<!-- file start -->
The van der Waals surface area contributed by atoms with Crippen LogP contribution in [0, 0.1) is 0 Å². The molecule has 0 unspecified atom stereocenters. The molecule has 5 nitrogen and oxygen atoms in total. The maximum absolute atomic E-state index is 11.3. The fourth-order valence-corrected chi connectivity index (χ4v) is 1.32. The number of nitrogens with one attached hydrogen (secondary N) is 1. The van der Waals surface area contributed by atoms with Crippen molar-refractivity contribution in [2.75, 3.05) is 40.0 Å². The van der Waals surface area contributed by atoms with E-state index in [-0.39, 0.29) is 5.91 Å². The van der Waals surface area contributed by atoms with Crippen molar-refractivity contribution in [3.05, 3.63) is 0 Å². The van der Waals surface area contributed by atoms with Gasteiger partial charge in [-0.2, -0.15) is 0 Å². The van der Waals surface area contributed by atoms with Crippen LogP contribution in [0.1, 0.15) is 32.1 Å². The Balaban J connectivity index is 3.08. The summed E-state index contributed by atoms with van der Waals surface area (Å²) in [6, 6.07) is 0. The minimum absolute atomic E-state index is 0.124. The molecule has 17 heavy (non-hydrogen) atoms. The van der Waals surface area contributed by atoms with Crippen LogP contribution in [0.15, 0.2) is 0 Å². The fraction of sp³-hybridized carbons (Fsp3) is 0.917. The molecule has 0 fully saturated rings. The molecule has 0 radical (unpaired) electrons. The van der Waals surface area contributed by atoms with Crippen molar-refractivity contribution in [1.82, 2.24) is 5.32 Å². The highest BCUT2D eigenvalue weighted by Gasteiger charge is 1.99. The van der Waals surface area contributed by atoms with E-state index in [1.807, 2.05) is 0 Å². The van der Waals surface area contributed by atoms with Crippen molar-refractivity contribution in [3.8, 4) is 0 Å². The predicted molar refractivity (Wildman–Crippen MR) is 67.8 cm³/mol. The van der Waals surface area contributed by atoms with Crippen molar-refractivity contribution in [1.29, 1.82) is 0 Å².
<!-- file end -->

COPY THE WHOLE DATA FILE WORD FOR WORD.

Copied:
The van der Waals surface area contributed by atoms with Crippen LogP contribution in [0, 0.1) is 0 Å². The molecule has 0 unspecified atom stereocenters. The molecule has 5 nitrogen and oxygen atoms in total. The maximum absolute atomic E-state index is 11.3. The fourth-order valence-corrected chi connectivity index (χ4v) is 1.32. The number of nitrogens with one attached hydrogen (secondary N) is 1. The van der Waals surface area contributed by atoms with Crippen molar-refractivity contribution in [2.75, 3.05) is 40.0 Å². The van der Waals surface area contributed by atoms with E-state index in [-0.39, 0.29) is 5.91 Å². The van der Waals surface area contributed by atoms with Crippen molar-refractivity contribution in [3.05, 3.63) is 0 Å². The van der Waals surface area contributed by atoms with Gasteiger partial charge in [-0.2, -0.15) is 0 Å². The van der Waals surface area contributed by atoms with Crippen LogP contribution in [0.1, 0.15) is 32.1 Å². The Balaban J connectivity index is 3.08. The summed E-state index contributed by atoms with van der Waals surface area (Å²) in [6, 6.07) is 0. The minimum absolute atomic E-state index is 0.124. The molecule has 17 heavy (non-hydrogen) atoms. The van der Waals surface area contributed by atoms with Crippen LogP contribution in [0.15, 0.2) is 0 Å². The fraction of sp³-hybridized carbons (Fsp3) is 0.917. The molecule has 0 fully saturated rings. The molecule has 0 radical (unpaired) electrons. The van der Waals surface area contributed by atoms with Crippen molar-refractivity contribution in [1.82, 2.24) is 5.32 Å². The highest BCUT2D eigenvalue weighted by Gasteiger charge is 1.99. The van der Waals surface area contributed by atoms with E-state index in [1.807, 2.05) is 0 Å². The van der Waals surface area contributed by atoms with Crippen molar-refractivity contribution in [3.8, 4) is 0 Å². The predicted molar refractivity (Wildman–Crippen MR) is 67.8 cm³/mol. The van der Waals surface area contributed by atoms with Crippen molar-refractivity contribution in [1.29, 1.82) is 0 Å².